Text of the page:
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Saving The Leaning Tower

May 2024
1min read

In the summer of 1944 I pointed my jeep in the direction of Pisa. The Germans were on the north side of the Arno River, the Americans on the south bank. My destination was a farmhouse that was the headquarters of an armored group—some tanks, artillery, and riflemen. A sign on the dirt road warned: SLOW— 10 MILES AN HOUR. DUST RAISES SHELLS. In the distance I suddenly came around a bend and saw the Leaning Tower. I wanted to gun the engine, but dust would be a telltale of movement for an observer on the other side of the river. I felt exposed and naked, for I had heard that the Germans were using the Leaning Tower as an observation post (OP). As I got a little closer, I could see small figures moving between the columns of the tower on its highest floors. And I instinctively felt they could see me. Naturally my windshield was down and covered with a tarpaulin; otherwise, it could mirror the sun from a distance.

Finally I reached the farmhouse. The guys were standing around, with their maps and charts, looking at the tower and the other OPs where the Germans dominated the valley. They had lost a few friends to artillery and were not happy about the tower. The vino was passed around. As dusk approached, talk turned to retaliation: Let’s shoot down their OP. What the hell, it’s just another roadblock on the advance north. A small debate followed. The Germans had denied that they were inside the tower. But the forward scouts could see them there. What should be done? All’s fair....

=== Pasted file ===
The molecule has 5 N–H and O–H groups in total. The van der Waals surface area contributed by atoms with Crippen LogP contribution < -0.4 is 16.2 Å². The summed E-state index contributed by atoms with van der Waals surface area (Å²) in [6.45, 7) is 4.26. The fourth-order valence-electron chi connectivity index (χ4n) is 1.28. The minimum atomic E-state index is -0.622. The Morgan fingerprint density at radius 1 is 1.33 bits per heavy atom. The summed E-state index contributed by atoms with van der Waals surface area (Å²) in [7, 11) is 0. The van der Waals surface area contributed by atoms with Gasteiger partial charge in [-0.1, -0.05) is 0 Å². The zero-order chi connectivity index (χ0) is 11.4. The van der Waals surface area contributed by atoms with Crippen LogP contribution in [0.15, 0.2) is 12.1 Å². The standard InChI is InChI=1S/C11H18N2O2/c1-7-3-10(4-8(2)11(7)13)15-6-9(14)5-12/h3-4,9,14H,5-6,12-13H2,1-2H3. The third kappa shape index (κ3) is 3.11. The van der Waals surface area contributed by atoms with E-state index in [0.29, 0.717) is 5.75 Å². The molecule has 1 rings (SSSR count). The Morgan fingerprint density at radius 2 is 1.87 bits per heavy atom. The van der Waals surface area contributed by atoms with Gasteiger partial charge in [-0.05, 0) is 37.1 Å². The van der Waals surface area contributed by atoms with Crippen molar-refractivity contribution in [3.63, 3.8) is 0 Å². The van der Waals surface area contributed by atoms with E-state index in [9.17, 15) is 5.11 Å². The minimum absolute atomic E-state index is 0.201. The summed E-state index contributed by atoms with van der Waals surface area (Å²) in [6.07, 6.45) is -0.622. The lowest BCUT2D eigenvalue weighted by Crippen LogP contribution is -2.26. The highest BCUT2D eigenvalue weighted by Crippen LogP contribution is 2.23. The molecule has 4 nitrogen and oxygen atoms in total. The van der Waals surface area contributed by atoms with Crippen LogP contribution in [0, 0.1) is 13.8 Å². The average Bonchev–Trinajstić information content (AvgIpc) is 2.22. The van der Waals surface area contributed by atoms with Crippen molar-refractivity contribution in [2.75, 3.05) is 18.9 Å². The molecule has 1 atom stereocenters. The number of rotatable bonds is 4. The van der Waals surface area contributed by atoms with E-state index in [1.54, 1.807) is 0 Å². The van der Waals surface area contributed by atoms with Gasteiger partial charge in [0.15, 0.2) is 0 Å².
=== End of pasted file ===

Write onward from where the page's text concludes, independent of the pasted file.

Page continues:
They turned to me, an Army correspondent, for advice. I didn’t say yes, or no; after all, I could leave by nightfall and they’d still have it eyeing them menacingly. Just then the colonel entered the farmhouse. “I know what you guys are thinking,” he said, “but forget it.”

The moment had passed; sanity was restored. The tower remained standing. A few days later 1 pulled up in front of it and saw orange-colored wire still hanging down: German signal-corps wire, proof that they had used it. I wrote my story; it was censored. So I bought a six-inch plastic replica of the tower, climbed the real one, and looked down at the valley below. It was a nice view.

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